CRITIAS, Athenian orator and poet, and one of the Thirty Tyrants. In his youth he was a pupil of Gorgias and Socrates, but subsequently devoted himself to political intrigues. In 415 B.C. he was implicated in the mutilation of the Hermae and imprisoned. In 411 he helped to put down the Four Hundred, and was instrumental in procuring the recall of Alcibiades. He was banished (probably in the democratic reaction of 407) and fled to Thessaly, where he stirred up the Penestae (the helots of Thessaly) against their masters, and endeavoured to establish a democracy. Returning to Athens he was made ephor by the oligarchical party; and he was the most cruel and unscrupulous of the Thirty Tyrants who in 404 were appointed by the Lacedaemonians. He was slain in battle against Thrasybulus and the returning democrats. Critias was a man of varied talents—poet, orator, historian and philosopher. Some fragments of his elegies will be found in Bergk, Poetae Lyrici Graeci. He was also the author of several tragedies and of biographies of distinguished poets (possibly in verse).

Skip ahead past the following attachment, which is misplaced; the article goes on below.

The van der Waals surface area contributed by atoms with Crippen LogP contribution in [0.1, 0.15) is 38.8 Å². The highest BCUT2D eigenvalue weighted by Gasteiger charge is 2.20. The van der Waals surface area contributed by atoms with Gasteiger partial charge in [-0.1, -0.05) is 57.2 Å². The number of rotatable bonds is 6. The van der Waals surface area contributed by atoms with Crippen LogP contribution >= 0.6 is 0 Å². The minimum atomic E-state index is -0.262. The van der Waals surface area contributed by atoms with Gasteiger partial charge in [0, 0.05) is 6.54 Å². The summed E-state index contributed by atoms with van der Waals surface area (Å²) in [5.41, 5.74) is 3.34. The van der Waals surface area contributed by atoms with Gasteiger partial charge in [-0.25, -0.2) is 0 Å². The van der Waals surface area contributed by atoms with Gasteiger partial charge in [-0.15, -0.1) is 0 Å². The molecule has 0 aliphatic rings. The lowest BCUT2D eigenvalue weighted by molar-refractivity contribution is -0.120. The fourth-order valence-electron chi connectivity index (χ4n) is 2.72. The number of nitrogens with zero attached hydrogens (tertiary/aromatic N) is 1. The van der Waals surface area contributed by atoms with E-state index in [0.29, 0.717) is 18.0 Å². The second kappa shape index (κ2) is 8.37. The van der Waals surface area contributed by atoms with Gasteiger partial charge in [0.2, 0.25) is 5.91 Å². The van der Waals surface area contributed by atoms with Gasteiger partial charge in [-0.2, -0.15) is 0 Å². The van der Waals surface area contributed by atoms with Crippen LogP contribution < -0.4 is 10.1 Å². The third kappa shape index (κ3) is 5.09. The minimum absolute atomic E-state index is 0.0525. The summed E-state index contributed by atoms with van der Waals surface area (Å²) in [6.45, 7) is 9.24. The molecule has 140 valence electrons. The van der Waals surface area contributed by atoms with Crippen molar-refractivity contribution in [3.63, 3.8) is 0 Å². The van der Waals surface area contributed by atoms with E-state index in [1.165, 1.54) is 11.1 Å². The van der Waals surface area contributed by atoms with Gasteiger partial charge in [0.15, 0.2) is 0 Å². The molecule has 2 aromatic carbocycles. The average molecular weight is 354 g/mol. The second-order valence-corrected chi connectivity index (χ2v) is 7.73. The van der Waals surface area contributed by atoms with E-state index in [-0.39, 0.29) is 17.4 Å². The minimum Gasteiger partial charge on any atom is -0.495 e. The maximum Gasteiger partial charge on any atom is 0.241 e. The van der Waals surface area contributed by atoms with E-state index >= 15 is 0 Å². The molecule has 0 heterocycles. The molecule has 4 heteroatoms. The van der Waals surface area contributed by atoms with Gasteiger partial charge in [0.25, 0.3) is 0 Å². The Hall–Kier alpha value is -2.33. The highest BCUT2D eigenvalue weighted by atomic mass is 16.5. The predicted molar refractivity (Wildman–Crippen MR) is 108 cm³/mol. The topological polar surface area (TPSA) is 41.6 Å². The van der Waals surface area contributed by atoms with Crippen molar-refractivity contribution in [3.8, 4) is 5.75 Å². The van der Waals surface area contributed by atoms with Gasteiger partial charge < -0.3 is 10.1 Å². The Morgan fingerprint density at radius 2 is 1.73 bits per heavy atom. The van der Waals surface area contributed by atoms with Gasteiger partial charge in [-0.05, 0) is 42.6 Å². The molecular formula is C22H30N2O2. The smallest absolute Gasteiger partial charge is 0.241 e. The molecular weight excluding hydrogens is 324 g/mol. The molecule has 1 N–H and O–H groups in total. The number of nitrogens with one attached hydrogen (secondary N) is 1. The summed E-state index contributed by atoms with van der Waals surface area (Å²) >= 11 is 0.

See Xenophon, Hellenica, ii. 3. 4. 19, Memorabilia, i. 2; Cornelius Nepos, Thrasybulus, 2; R. Lallier, De Critiae tyranni vita ac scriptis (1875); Nestle, Neue Jahrb. f. d. kl. Altert. (1903).